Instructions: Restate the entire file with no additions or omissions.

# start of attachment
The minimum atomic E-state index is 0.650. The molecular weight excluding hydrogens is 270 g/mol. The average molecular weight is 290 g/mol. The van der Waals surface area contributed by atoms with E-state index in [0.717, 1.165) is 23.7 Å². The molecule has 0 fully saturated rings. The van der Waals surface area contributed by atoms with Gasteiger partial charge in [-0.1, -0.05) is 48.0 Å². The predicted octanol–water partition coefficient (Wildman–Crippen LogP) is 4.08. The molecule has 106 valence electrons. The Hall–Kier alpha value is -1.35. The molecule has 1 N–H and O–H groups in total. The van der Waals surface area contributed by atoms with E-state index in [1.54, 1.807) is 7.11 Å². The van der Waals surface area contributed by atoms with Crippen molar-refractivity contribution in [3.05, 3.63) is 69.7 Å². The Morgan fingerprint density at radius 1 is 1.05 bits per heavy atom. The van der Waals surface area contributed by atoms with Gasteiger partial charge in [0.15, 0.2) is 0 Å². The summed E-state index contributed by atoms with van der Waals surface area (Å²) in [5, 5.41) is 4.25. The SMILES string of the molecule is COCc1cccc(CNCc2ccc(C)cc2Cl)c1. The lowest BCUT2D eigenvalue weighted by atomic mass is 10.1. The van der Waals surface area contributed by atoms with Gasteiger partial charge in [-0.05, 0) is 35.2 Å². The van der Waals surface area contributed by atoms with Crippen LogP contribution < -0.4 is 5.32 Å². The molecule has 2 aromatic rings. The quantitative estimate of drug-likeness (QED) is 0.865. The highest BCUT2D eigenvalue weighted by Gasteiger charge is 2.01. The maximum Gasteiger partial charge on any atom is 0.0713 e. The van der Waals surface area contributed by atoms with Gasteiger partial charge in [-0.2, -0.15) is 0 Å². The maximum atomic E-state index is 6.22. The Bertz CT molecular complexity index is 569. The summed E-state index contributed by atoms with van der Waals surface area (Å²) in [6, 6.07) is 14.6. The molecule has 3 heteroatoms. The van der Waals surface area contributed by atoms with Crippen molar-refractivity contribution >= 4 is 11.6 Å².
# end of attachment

The minimum atomic E-state index is 0.650. The molecular weight excluding hydrogens is 270 g/mol. The average molecular weight is 290 g/mol. The van der Waals surface area contributed by atoms with E-state index in [0.717, 1.165) is 23.7 Å². The molecule has 0 fully saturated rings. The van der Waals surface area contributed by atoms with Gasteiger partial charge in [-0.1, -0.05) is 48.0 Å². The predicted octanol–water partition coefficient (Wildman–Crippen LogP) is 4.08. The molecule has 106 valence electrons. The Hall–Kier alpha value is -1.35. The molecule has 1 N–H and O–H groups in total. The van der Waals surface area contributed by atoms with E-state index in [1.54, 1.807) is 7.11 Å². The van der Waals surface area contributed by atoms with Crippen molar-refractivity contribution in [3.05, 3.63) is 69.7 Å². The Morgan fingerprint density at radius 1 is 1.05 bits per heavy atom. The van der Waals surface area contributed by atoms with Gasteiger partial charge in [0.15, 0.2) is 0 Å². The summed E-state index contributed by atoms with van der Waals surface area (Å²) in [5, 5.41) is 4.25. The SMILES string of the molecule is COCc1cccc(CNCc2ccc(C)cc2Cl)c1. The lowest BCUT2D eigenvalue weighted by atomic mass is 10.1. The van der Waals surface area contributed by atoms with Gasteiger partial charge in [-0.05, 0) is 35.2 Å². The van der Waals surface area contributed by atoms with Crippen LogP contribution < -0.4 is 5.32 Å². The molecule has 2 aromatic rings. The quantitative estimate of drug-likeness (QED) is 0.865. The highest BCUT2D eigenvalue weighted by Gasteiger charge is 2.01. The maximum Gasteiger partial charge on any atom is 0.0713 e. The van der Waals surface area contributed by atoms with Gasteiger partial charge in [-0.2, -0.15) is 0 Å². The maximum atomic E-state index is 6.22. The Bertz CT molecular complexity index is 569. The summed E-state index contributed by atoms with van der Waals surface area (Å²) in [6, 6.07) is 14.6. The molecule has 3 heteroatoms. The van der Waals surface area contributed by atoms with Crippen molar-refractivity contribution >= 4 is 11.6 Å².